This is a contributed article by NTUC Assistant Director-General Zainal Sapari. It was last updated on 9 September 2021. Any extracts must be attributed to the author.
In the news recently, the Security Association of Singapore (SAS) criticised the Managing Agent of a condominium MST for specifying in their tender clauses terms and conditions, which could be seen as discriminating against race and age. In my engagement with many service providers in the cleaning, security and landscape industries, it is very common for these service providers to face such unfair clauses when tendering for service contracts.
In fact, the case highlighted by SAS is just the tip of the iceberg for unfair clauses faced by service providers. It is irresponsible outsourcing behaviour by organisations or companies which is contributing to the national problem of depressed or stagnating wages faced by many lower-wage workers. Cheap sourcing could cut the margins of service providers and hence, give them very little room to provide better employment benefits other than those required under the Employment Act.
Another prevalent practice that makes it harder for service providers to service their contracts and unfair for them is the inclusion of “one-sided” contract clauses. This leads to a master-servant relationship between service buyers and service providers. Ultimately, such contracts will impact the workers as the service providers find ways to cut corners such as not giving workers their 13th-month bonus, paying low basic salaries so that any overtime payments will be low as well, and denying workers their medical benefits outside the scope of the Employment Act. Moreover, it could also be challenging for service providers to embark on productivity efforts given that their operating margins are very low. Collectively, if we can change this practice, we can create an environment that will benefit all parties, including workers who can enjoy better employment terms and conditions.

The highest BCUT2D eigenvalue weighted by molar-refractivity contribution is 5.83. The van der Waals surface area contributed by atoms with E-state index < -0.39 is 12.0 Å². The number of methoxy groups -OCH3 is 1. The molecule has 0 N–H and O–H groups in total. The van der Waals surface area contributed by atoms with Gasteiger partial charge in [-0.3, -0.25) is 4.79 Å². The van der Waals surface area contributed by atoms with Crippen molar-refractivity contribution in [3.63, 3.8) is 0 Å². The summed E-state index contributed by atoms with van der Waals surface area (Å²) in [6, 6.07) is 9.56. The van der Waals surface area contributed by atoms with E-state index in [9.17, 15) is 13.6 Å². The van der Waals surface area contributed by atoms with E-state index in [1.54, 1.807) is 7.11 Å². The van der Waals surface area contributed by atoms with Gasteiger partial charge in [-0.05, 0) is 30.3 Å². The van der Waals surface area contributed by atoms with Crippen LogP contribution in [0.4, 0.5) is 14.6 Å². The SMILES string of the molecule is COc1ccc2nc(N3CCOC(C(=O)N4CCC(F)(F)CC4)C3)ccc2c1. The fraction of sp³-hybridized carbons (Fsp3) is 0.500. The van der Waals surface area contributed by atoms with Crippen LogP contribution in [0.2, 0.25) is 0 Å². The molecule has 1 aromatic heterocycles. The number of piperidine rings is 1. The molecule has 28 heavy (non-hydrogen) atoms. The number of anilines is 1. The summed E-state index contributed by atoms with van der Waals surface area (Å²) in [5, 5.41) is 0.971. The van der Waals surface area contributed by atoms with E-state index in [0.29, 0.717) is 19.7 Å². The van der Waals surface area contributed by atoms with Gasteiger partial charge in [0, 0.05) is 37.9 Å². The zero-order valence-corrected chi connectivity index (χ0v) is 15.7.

Examples of Unfair Contracts
Let me share some actual examples of unfair contracts that my unionised cleaning companies have shared with me.
In some instances, the “one-sidedness” of these contracts can start even before the contract is awarded. These service buyers would specify an unreasonable contract validity period much to the disadvantage of the service providers who are the tenderers. Under this contract validity period, it is made compulsory for the tenderer’s offer to remain valid for a period of six calendar months from the closing date of the tender. During this validity period, the tenderer is not allowed to withdraw its price offer. Hence, should there be any changes in government policy or anything that could lead to higher operating costs, the tenderer would no longer be able to factor in the cost increase. A fair clause for a contract validity period should allow for prices to be agreed upon but also allow for price variation should there be any unforeseen changes in government policy during this period
Sadly, even when a vendor or contractor wins a contract, any form of celebration would most probably be short-lived because “The Master” has moved in. Generally, in many service contracts, there will be a provision for the contract to be terminated. Unfortunately, in most instances, only the client (or “The Master”) has the right to determine the employment of the contractor (or service provider) at any time by giving one month notice in writing. Obviously, this can impact the workers involved in the contract and compromises their sense of job security. Hence, many service providers end up bending backwards to accommodate demands made by the service buyers during the contract period. There is no provision for service providers to terminate the contract. In what would be a fair contract, a termination clause would allow for reasonable engagement by both parties to address the issue; and should the issue remain unresolved, the termination clause should enable both sides to give notice for early termination based on the agreed terms and conditions.